What about the instruction, though, “Carry no purse, no bag and no sandals?” What was this all about?

Up until three weeks ago, I’m not sure I could have answered this question with any degree of accuracy. Sitting in a break-out session at the Cooperative Baptist Fellowship in Charlotte listening to Alan Roxburgh, however, made all the difference in my understanding of this part of the passage.

Roxburg is the author of The Missional Church and in his talk, he referred to our text. I perked up when he went straight to the toughest part of this story.

“The primary way we encounter God and understand His nature is in the stranger,” he said. “The primary way we engage God is in hospitality to the stranger,” he continued. “However, this won’t happen until you become the stranger!”

I don’t recall the last time anything hit me so hard. Since I have this obsession with learning and cannot sit silently when I experience an “aha” moment, I just sat back in my chair, laid my pen down and announced to everyone around me, “That is one of the most profound things I have ever heard! Did you hear what he said?”

I’ve always associated hospitality with giving. I talk a lot about being kind to strangers and treating them like family. “We are most like God when we give and share our resources with others. Be the Good Samaritan every chance you get.”

This is all well and good. We should be courteous and generous, especially to strangers. But, this is not the primary message in this text. This text demands that we become the stranger, dependent upon others’ hospitality. Why? In becoming the empty-handed stranger, we’ll do things we would otherwise avoid and learn things about God, others, ourselves and life that we could discover no other way.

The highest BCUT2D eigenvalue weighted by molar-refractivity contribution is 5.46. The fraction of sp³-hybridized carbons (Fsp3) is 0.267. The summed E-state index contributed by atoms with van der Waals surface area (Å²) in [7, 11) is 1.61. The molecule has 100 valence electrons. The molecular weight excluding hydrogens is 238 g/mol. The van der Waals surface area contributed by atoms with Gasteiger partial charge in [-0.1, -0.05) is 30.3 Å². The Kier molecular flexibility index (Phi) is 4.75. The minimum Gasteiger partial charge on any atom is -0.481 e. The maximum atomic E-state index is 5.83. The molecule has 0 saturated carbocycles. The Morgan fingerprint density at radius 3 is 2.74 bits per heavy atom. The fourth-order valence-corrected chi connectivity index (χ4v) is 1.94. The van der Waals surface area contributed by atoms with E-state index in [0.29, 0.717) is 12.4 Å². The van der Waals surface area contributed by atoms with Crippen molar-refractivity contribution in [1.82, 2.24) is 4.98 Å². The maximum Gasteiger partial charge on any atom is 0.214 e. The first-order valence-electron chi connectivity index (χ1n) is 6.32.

We’ll learn to rely upon God more and ourselves less to meet our deepest needs for meaning, purpose, courage, strength, peace and security.

We’ll discover that we need far less than we think to live in this world as we become aware of the fact that much of what we have we don’t need and many things we want we can do without.

We’ll overcome our addiction to things and our obsession with hoarding them.

We’ll become more grateful and generous as others respond to our needs out of the goodness of their hearts.

Like Jesus, we’ll concentrate more on people and less on things.

We’ll come to understand as never before the importance of community and the value of relationships.

We’ll quit trying to control the world and impose our expectations on others.

We’ll become better listeners.

 When you are the host, you are less likely to hear others’ stories. You are consumed and distracted with all the things you need to do to be a good host. Like Martha in Luke 10:38-42, who was too busy preparing dinner to notice Jesus’ heavy heart, we, too, will overlook what is in the hearts of others.

 When we are the stranger, however, we’ll not be overcome with our responsibilities, but sit, listen, observe and discover people’s struggles. Then, with God’s help, we’ll respond out of a grateful heart for the difference others have made in our lives. 

We’ll discover where God is at work in the world and partner with Him. You see, God is wherever people are struggling. When we find them, we’ll find God.

Do you recall what Jesus did as evening approached on the day of his resurrection? He joined two men, unaware of the resurrection, walking from Jerusalem to Emmaus. He listened to their story, filled with pain and disappointment, and accepted their hospitality when they invited him into their home. When the opportunity arose, he spoke words that completely changed their lives and set them on a different course.

Once again, Jesus modeled for us what it means to be the empty-handed stranger and a part of what God is doing in this world.

 “Carry no purse, no bag and no sandals,” Jesus said. Just take with you a desire to develop relationships, build community, listen to stories, heal wounds and offer an alternative voice about what is really important in life.

Let’s be honest. Not a person here today is going to do this. We are not going to set out on foot with nothing in hand and live with strangers for an extended period of time. What can we do, though, to live out the spirit of this text?

Take more risks. Live with less. Be a good neighbor. Listen to people’s stories. Be kind to strangers.  Let go of control. Trust God.

Give it a try.